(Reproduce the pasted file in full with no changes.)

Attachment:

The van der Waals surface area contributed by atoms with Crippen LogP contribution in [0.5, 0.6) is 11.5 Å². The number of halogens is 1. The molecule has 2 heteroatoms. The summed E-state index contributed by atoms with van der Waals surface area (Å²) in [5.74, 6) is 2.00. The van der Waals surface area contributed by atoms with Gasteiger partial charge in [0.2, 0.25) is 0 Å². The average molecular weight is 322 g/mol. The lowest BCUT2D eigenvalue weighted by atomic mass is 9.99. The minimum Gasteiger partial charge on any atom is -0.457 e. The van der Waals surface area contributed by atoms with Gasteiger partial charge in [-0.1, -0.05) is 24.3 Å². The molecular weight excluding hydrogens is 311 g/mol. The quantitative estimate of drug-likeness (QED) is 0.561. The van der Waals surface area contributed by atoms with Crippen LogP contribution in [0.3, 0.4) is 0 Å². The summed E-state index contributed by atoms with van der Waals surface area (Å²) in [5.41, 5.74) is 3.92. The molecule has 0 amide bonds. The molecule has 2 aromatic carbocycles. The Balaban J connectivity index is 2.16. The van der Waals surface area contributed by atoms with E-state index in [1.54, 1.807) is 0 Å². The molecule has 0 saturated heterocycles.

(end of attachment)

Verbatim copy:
The van der Waals surface area contributed by atoms with Crippen LogP contribution in [0.5, 0.6) is 11.5 Å². The number of halogens is 1. The molecule has 2 heteroatoms. The summed E-state index contributed by atoms with van der Waals surface area (Å²) in [5.74, 6) is 2.00. The van der Waals surface area contributed by atoms with Gasteiger partial charge in [0.2, 0.25) is 0 Å². The average molecular weight is 322 g/mol. The lowest BCUT2D eigenvalue weighted by atomic mass is 9.99. The minimum Gasteiger partial charge on any atom is -0.457 e. The van der Waals surface area contributed by atoms with Gasteiger partial charge in [-0.1, -0.05) is 24.3 Å². The molecular weight excluding hydrogens is 311 g/mol. The quantitative estimate of drug-likeness (QED) is 0.561. The van der Waals surface area contributed by atoms with Crippen LogP contribution in [0.3, 0.4) is 0 Å². The summed E-state index contributed by atoms with van der Waals surface area (Å²) in [5.41, 5.74) is 3.92. The molecule has 0 amide bonds. The molecule has 2 aromatic carbocycles. The Balaban J connectivity index is 2.16. The van der Waals surface area contributed by atoms with E-state index in [1.54, 1.807) is 0 Å². The molecule has 0 saturated heterocycles.